"Flash of Genius" is largely about how one person's nothing is another person's everything. Take the intermittent windshield wiper, for example. I, for one, had never much thought about who designed it, where it came from or whether there was a story there. For Robert Kearns, however, it becomes the defining object of his life.
In the late 1960s, while all of the big Detroit auto manufacturers were struggling to create their own intermittent wiper system, Kearns ( Greg Kinnear) invented one on his own in his basement. He was rebuffed after trying to sell his invention to Ford, only to see his design in their cars shortly thereafter. This set him on a difficult, years-long process of suing Ford. His all-consuming desire for justice would cause his wife (Lauren Graham) to leave him and drive him to a nervous breakdown.
The film is the directorial debut of longtime producer Marc Abraham, with a screenplay by Philip Railsback. Kinnear, in films such as "Auto Focus" and "Little Miss Sunshine," has always been at his best when he turns his natural cockiness inside-out and reveals the insecurities inside. Here, he tries so hard to submerge himself behind Kearns' schlumpiness and bristly demeanor that he comes across as cold and detached. His performance is admirable, in a way, but somehow misses the mark if for no other reason than the effort shows too clearly -- it isn't natural, it's work.
The film is really designed to be Kinnear's showcase, but there are some solid supporting performances as well, not the least of which being the rather ridiculous hairpiece worn by Dermot Mulroney. Graham, as Kinnear's wife, with her wry smile and wounded eyes captures the way in which her love never falters but her faith does.
Special mention must be made of Alan Alda, who, as he did in "The Aviator," is able to turn his image as a sweater-wearing nice-guy on its head. Here he appears as a sledgehammer lawyer with a velvet touch, and though he has only two scenes and a scant few minutes of screen time, his impression in the film is indelible.
The film would have that Kearns' sacrifices -- his marriage, his career, his relationship to his kids -- are all worthwhile. As the story dances around the issue of whether what he is doing is somehow morally right but practically wrong, Railsback and Abraham never quite know how far to push the character into true unlikability, or how to grapple with the deeper implications of Kearns' actions beyond a simple David versus Goliath divide.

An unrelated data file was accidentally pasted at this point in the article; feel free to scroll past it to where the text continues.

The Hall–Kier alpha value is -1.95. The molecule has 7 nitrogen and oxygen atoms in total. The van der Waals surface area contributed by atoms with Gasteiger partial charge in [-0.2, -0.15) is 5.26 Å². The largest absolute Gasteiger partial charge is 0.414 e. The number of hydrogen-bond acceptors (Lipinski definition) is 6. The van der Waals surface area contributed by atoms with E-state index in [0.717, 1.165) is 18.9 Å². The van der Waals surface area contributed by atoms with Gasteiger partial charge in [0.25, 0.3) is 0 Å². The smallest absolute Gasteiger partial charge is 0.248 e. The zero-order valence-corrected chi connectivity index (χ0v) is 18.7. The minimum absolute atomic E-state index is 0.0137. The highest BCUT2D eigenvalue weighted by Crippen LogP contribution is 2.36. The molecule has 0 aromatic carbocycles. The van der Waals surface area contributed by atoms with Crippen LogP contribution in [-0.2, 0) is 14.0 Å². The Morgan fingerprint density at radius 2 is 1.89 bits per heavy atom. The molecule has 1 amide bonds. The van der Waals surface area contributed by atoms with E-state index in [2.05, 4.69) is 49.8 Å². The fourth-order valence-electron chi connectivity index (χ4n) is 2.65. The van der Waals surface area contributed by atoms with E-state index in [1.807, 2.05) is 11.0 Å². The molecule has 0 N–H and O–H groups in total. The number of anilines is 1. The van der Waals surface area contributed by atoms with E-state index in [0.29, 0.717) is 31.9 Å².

The film is based on a 1993 New Yorker article by John Seabrook, which takes an overall less positive view of Kearns' fight, adding much more shade and nuance to his tenacity and giving a fuller sense of the passage of time and also the maniacal personal destructiveness of his lawsuit.
The title comes from a concept used to legally define the work of an inventor. The "flash of genius" is the aha moment when a cartoon lightbulb goes off above a person's head. According to Seabrook's article, this has come to be countered by the "doctrine of nonobviousness," which contrasts someone's moment of inspiration in relation to whether others might reasonably have reached the same conclusions given the same set of tools.
Overall, the problem with "Flash of Genius" is that it wants so desperately to be a Hollywood-style story of the little guy triumphing over the big guy that it races past much of the subtlety of Kearns' story, smoothing things out so that it wouldn't be a spoiler to reveal the ending (though I won't) because it's blatantly marching in from a mile away.
"Flash of Genius" wants so much to be liked, even with its prickly, difficult hero, that it misses the mark of nonobviousness necessary not only for a patent, but also for a thrilling, original work.
"Flash of Genius." MPAA rating: PG-13 for brief strong language. Running time: 1 hour, 59 minutes. In general release.